Sunday, January 13, 2008

Future number of programming languages - singularity or infinity?

The development of programming language technology is going at a relatively moderate pace. And it seems like every new programming language tries to become the (singular) language that can be used to solve all problems, I believe that is the wrong approach since it tends to make the languages big, complex and hard to learn. This complexity is reflected in the readability and maintainability of code in such languages. According to Bruce Eckel and Neal Gafter it seems like Java is close to reaching some of those pain points.

Domain-specific languages (DSLs)
I believe a better approach would be to create small and highly domain-specific programming languages that can be mastered in a few minutes and function as specialized tools.

If you've ever done house refurnishing you know the thrill of finding the exactly right and highly specialized (frequently electric) tool for the job, it may not always be more efficient to use than a more general tool, but surprisingly often it is, and often by orders of magnitude (in user time).

I believe there is potential for similar efficiency gains by increasingly using domain specific programming languages. The alternatives to create domain-specific languages are usually to add features to already large and complex languages (not an option) or add more libraries to the large language, the latter is ok, but it can be hard to make these library APIs as syntactically efficient, expressive and pleasant to use as a domain-specific language.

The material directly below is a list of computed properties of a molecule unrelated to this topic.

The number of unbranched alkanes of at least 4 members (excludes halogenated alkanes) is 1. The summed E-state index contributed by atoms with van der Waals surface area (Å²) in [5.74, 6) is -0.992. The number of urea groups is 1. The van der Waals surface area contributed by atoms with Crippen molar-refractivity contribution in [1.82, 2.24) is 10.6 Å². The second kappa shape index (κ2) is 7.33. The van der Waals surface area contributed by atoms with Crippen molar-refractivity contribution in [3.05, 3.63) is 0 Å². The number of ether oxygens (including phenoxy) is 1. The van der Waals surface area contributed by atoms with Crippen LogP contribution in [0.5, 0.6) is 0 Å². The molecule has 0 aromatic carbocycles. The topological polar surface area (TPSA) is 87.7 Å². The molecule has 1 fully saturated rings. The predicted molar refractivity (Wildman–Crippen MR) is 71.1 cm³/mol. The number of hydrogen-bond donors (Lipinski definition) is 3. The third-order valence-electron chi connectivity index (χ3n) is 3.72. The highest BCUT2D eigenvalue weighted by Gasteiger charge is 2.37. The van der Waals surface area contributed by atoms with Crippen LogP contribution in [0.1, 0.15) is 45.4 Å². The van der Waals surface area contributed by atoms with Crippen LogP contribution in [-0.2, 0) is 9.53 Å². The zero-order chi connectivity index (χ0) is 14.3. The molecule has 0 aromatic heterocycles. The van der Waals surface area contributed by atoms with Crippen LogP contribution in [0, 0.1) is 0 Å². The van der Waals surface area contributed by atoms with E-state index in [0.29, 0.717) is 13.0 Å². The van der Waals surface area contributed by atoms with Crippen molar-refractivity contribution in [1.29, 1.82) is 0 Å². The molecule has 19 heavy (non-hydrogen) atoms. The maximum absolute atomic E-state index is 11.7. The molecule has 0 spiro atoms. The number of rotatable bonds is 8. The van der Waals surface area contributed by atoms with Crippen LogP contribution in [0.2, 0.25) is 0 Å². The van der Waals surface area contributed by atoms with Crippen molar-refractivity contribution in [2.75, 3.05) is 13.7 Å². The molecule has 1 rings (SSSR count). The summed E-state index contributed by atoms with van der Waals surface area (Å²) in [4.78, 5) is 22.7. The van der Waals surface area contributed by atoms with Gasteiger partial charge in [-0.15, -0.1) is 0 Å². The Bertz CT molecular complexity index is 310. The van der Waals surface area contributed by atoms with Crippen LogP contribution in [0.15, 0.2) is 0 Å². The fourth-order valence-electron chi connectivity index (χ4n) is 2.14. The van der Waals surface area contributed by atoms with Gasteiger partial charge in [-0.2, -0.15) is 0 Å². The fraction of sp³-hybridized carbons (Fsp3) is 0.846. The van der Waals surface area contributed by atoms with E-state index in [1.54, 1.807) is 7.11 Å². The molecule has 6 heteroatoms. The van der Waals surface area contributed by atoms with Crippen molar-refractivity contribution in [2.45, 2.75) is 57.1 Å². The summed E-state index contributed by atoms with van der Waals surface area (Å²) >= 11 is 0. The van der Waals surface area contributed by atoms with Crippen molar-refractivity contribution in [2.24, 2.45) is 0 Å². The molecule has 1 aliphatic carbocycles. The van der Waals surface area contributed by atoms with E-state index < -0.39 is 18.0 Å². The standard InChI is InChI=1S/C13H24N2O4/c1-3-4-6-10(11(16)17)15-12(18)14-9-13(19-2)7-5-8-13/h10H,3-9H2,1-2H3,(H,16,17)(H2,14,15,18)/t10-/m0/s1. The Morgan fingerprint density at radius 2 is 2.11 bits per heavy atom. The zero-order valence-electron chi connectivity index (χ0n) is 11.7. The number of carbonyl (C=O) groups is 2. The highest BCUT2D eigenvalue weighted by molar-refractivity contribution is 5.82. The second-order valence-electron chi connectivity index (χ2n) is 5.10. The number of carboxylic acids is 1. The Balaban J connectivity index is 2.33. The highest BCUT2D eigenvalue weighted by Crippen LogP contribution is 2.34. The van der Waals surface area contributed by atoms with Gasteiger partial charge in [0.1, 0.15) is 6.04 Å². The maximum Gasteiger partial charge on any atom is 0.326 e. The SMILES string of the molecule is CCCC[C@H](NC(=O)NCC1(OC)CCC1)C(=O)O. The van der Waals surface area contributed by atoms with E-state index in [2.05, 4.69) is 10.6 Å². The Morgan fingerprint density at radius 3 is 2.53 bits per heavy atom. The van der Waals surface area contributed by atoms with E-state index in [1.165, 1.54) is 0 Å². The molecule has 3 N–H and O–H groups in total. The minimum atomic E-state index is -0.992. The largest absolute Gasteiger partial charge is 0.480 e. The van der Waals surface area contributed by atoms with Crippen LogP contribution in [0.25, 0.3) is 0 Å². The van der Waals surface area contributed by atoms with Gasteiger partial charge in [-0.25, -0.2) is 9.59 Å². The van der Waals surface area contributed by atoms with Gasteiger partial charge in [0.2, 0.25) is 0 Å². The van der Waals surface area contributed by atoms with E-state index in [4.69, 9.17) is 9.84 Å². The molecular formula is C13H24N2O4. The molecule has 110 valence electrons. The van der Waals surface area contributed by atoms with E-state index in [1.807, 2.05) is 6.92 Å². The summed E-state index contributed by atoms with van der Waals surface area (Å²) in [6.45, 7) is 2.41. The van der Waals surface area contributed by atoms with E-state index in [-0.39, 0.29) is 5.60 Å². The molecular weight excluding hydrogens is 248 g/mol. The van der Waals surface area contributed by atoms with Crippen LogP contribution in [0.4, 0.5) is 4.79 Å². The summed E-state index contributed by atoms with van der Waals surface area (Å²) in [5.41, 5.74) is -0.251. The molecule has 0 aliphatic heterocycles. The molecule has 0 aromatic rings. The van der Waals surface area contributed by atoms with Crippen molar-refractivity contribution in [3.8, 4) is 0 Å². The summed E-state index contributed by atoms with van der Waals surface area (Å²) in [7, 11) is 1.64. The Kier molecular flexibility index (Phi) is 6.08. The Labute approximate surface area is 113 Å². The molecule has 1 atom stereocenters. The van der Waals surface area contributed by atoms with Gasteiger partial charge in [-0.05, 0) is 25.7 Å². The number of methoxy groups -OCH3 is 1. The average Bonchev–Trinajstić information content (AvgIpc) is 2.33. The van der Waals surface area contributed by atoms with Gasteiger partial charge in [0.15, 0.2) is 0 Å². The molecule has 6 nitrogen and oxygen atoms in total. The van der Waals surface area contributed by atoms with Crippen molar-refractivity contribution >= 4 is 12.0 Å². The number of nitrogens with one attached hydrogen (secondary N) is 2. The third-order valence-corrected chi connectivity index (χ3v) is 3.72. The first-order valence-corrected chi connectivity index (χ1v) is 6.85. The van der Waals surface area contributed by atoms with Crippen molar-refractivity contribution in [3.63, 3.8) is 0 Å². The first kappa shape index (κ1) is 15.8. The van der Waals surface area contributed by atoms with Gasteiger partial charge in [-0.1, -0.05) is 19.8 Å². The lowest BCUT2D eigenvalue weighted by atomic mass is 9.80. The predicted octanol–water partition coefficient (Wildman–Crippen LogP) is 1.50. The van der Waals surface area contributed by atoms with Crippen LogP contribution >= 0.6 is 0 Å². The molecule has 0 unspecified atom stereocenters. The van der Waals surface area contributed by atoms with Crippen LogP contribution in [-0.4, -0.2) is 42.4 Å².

Domain-specific languages - where and how?
Functional programming has in the last few years had a revival, e.g. Google's mapreduce for large-scale parallel computing, Python and Ruby adding Lisp-like features, and in upcoming languages such as Haskell and Erlang. I believe future domain-specific languages will borrow some from functional programming, but probably even more from declarative programming (e.g. Goedel or languages with inductive logic programming support, e.g. Aleph).

A typical sign of where a domain specific language could fit is when you need to write hundreds of lines of boilerplate code to get something done, and that something can be described in one sentence. Boilerplate code is in my opinion about as useful as heat from a light bulb, or noise produced by a computer. And since syntax matters I believe the syntax of most domain specific languages should resemble Python since Python leads the expressivity axis (i.e. gzip of source) of the great computer language shootout (but I am open to even more pleasant alternatives, please enlighten me). One issue with using a Python-like syntax is the representation of types, but I don't think that will be big issue for tight and highly declarative domain-specific languages.

But how should all the domain specific and other languages communicate?
Great question. Not sure, but I believe mainly through some kind of network/RPC interface. It is of course tempting to make the domain specific languages borrow from their "carrier" (e.g. jython being python + relatively full java access), but I am not sure if that is the right direction. But for runtime environments they should be both interpretable and being able to run on common virtual machines with just in time compilers (e.g. jvm). Even though there are some nice parser and compiler tools, e.g. antlr out there, I still think there is plenty of opportunity to create tools to support (rapid) development of domain-specific languages.

So I believe the number of programming languages is likely to diverge from singularity.

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